The high-tech teaching facility in the basement of the Coker Life Sciences building — the ACE lab — doesn’t involve novice cardsharps learning the latest in sleight-of-hand. There’s a much more serious kind of training going on in the South Carolina College of Pharmacy’s Aseptic Compounding Experience laboratory.
March 10, 2015, Steven Powell
A team of researchers led by senior Kari Benson and associate professor Kate Flory just published a meta-analysis showing that one in six college students misuse the stimulant drugs prescribed for ADHD, such as Ritalin and Adderall, considerably more than reported in several of the earlier studies.
February 10, 2015, Steven Powell
Dinosaurs went the way of the dodo a long time ago, but their modern-day descendants, birds, are spectacularly adaptable. The secret of their global success is largely the result of a single protein: variations on an initial theme that evolved more than a hundred million years ago resulted in an array of building blocks that helped the dinosaur’s progeny really take off.
February 02, 2015, Steven Powell
All the rivers worldwide might constitute a relative trickle compared with an unseen back-and-forth torrent below the surface. Emeritus professor Willard Moore is part of a team that just showed that rivers might represent as little as 20 percent of the water flowing every day into the Atlantic and Indo-Pacific Oceans from the continents — the remainder is the outflow from what Moore has termed the “subterranean estuary.”
January 26, 2015, Steven Powell
After finishing a final exam, more than a few students might want to send it hurtling away at a few hundred miles an hour. In master teacher Ed Donovan’s classes, they get to do just that, but by no means out of frustration. Donovan has found that a final exam assignment to build and launch a model rocket is a sure-fire way to get students excited about everything from hands-on craftwork to trigonometry to Newton’s Three Laws of Motion.
January 19, 2015, Steven Powell
Toyota’s public response during its numerous recalls beginning in 2008 is a textbook case of how to thoroughly botch a crisis in consumer confidence, according to University of South Carolina researchers Shannon Bowen and Yue Zheng. Bowen’s quantitative study of print media underscores the importance of ethical conduct and an ethical response from any company when questions arise about the safety of its products.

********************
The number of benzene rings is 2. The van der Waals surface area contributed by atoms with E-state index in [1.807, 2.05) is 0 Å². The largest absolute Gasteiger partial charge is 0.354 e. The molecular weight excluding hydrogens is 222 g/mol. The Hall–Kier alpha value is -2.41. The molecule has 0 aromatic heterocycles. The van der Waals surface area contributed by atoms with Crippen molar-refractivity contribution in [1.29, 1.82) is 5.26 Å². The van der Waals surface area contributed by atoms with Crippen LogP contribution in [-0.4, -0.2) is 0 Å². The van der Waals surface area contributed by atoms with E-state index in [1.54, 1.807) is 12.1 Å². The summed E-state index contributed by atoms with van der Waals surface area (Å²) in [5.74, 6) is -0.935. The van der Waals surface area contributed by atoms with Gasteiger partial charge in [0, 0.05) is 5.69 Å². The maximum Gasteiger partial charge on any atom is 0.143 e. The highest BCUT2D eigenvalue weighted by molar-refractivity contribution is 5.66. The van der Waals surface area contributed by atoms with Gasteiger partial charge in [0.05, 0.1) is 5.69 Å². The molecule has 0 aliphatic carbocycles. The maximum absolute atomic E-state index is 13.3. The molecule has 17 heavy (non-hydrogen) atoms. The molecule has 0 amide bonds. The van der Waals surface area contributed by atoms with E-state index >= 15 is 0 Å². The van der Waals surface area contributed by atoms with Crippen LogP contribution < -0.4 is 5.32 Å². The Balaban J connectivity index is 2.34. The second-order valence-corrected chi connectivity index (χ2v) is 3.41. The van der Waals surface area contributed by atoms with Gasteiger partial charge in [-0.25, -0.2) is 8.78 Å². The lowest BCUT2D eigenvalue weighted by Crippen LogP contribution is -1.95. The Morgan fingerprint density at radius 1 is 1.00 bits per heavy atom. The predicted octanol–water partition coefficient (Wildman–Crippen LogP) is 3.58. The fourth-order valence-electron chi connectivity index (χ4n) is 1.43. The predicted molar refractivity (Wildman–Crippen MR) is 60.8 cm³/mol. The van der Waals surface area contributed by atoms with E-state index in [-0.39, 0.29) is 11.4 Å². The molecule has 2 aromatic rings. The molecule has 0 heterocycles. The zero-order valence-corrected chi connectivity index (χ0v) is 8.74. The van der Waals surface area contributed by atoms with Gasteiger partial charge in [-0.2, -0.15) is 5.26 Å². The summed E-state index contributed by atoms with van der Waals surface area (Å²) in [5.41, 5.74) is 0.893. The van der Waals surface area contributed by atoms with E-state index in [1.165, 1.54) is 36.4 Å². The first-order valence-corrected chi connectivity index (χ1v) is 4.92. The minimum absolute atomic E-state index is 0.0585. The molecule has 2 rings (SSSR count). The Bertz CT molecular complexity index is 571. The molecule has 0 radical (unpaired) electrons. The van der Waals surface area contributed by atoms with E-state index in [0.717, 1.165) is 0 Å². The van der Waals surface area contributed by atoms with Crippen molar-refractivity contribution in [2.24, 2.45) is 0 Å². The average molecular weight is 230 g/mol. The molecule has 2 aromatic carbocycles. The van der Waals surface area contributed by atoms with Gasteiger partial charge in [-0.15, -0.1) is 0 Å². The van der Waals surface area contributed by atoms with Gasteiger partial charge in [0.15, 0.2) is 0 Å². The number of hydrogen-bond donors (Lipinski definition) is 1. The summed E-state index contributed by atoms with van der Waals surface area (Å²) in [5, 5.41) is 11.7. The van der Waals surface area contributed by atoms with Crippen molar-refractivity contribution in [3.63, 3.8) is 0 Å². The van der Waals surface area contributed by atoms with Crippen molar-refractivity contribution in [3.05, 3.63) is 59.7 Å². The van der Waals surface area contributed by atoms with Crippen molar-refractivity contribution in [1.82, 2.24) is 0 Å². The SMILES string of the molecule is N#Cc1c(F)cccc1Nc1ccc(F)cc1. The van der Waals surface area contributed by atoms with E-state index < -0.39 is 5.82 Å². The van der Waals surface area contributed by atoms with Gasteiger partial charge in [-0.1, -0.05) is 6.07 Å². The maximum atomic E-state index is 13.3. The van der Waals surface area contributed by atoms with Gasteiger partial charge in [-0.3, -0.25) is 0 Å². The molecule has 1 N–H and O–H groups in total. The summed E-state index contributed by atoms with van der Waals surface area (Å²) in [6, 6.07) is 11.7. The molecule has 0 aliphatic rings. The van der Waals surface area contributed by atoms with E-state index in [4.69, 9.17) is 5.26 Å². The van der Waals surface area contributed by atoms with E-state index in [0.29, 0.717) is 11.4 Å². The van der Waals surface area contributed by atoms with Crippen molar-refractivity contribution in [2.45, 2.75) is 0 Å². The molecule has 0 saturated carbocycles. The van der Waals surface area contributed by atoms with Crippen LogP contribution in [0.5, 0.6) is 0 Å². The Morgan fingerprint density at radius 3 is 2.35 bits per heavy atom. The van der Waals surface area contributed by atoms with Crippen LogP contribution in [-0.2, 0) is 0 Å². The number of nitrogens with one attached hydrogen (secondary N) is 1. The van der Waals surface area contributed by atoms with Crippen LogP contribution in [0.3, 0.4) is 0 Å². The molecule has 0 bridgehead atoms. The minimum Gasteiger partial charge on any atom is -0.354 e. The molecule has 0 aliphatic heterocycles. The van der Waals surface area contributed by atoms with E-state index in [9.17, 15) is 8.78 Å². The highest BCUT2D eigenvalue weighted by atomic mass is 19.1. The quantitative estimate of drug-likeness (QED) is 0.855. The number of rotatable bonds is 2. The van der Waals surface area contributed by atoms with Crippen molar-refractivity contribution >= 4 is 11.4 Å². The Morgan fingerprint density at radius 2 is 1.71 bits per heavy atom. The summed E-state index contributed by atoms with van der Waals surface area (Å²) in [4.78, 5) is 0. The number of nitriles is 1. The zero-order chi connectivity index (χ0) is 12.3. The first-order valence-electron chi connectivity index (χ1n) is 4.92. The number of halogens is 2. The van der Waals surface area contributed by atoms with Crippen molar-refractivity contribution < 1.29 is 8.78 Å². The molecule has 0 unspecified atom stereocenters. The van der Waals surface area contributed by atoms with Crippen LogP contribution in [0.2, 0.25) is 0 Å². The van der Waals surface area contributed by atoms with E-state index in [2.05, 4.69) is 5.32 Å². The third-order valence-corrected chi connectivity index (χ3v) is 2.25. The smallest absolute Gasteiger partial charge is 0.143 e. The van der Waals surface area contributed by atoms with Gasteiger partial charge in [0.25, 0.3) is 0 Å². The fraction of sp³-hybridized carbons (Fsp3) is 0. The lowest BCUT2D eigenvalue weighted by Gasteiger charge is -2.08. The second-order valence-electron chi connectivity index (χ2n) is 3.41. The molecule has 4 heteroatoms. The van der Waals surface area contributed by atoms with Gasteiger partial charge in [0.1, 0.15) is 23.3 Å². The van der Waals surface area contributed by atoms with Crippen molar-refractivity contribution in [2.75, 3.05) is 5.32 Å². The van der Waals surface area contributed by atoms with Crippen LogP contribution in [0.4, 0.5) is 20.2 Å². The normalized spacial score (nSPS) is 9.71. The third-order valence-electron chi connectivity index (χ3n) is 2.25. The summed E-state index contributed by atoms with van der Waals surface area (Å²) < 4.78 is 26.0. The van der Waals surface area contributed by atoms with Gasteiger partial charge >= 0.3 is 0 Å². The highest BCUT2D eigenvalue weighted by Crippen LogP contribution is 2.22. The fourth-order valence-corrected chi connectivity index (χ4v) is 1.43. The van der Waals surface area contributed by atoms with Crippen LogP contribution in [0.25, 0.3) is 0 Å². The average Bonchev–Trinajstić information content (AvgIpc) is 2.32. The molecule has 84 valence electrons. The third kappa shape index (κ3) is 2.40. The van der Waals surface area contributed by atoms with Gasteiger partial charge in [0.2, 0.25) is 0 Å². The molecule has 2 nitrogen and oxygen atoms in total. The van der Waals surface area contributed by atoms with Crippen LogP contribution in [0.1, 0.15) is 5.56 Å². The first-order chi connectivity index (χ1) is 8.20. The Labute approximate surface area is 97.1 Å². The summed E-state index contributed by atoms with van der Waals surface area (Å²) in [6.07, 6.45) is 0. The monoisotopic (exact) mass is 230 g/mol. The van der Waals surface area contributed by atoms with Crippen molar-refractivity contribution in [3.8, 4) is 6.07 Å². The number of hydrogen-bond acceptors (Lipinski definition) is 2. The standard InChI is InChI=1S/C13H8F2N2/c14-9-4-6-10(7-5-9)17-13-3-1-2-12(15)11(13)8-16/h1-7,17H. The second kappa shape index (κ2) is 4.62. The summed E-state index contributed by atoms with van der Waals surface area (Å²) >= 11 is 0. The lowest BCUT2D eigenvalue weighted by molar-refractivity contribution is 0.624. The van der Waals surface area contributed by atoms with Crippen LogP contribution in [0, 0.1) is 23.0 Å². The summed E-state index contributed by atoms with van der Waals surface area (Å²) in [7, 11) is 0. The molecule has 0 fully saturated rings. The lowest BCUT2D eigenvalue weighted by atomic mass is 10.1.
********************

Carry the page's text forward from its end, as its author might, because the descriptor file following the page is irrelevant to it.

January 13, 2015, Steven Powell
What Edison was to the light bulb, Roman Vishniac was to the art and science of making films and photos with a microscope. Emeritus professor of biology John Herr Jr. had the good fortune to convince Vishniac’s daughter, Mara, to donate a historic collection of her father’s work to the Moving Image Research Collection in 1994 rather than to a similarly acronymed university in southern California.
January 06, 2015, Steven Powell
A doctorate in epidemiology often opens doors to academia or government agencies, but for Kelly Johnson it started him on a promising career in the private sector. Now a fellow at a major pharmaceutical company, Johnson is putting his Carolina degree to work to help bring cost-effective vaccines to countries across the globe.
December 09, 2014, Steven Powell
As a child growing up in Paris, Carole Oskeritzian nearly died from asthma attacks. Now she’s leading an immunology research team that is teasing out the complexities of human inflammation in hopes of finding a way to prevent asthma’s occurrence.
November 18, 2014, Steven Powell
Herbarium curator John Nelson knows you don’t have to travel to a remote Amazon rainforest to discover a new species of plant. He and alumnus Douglas Rayner uncovered a rare hedge-nettle just 50 miles from Charleston, and they named it Stachys caroliniana, after the only state where it has been found.
November 11, 2014, Steven Powell
Alumna Pam Brown has been to every Sprint Cup race on the NASCAR schedule over the past four years. She didn’t know it at the time, but her degree in athletic training at Carolina was the first step in a journey that led to a full-time career in the world of stock car racing.
November 04, 2014, Steven Powell
Alumnus Yohance Omar Whiteside is exactly where he wants to be now, tracking HIV infections and identifying high-risk populations for the Centers for Disease Control and Prevention. But when he graduated with an English degree, he needed some time to find himself before he could find his way there.
October 28, 2014, Steven Powell
Millions of plant specimens collected in America over the past several hundred years are making their way to a global stage. The University of South Carolina is playing a leadership role in making botanical data contained in herbarium cabinets scattered across the United States accessible across the world.
October 21, 2014, Steven Powell
Nearly a thousand middle and high school students will come to the College of Engineering and Computing on Thursday for the Edison Lecture Series. Presentations and interactive demonstrations will focus on human-robot interactions and how gaming and virtual reality can be used to make lives better.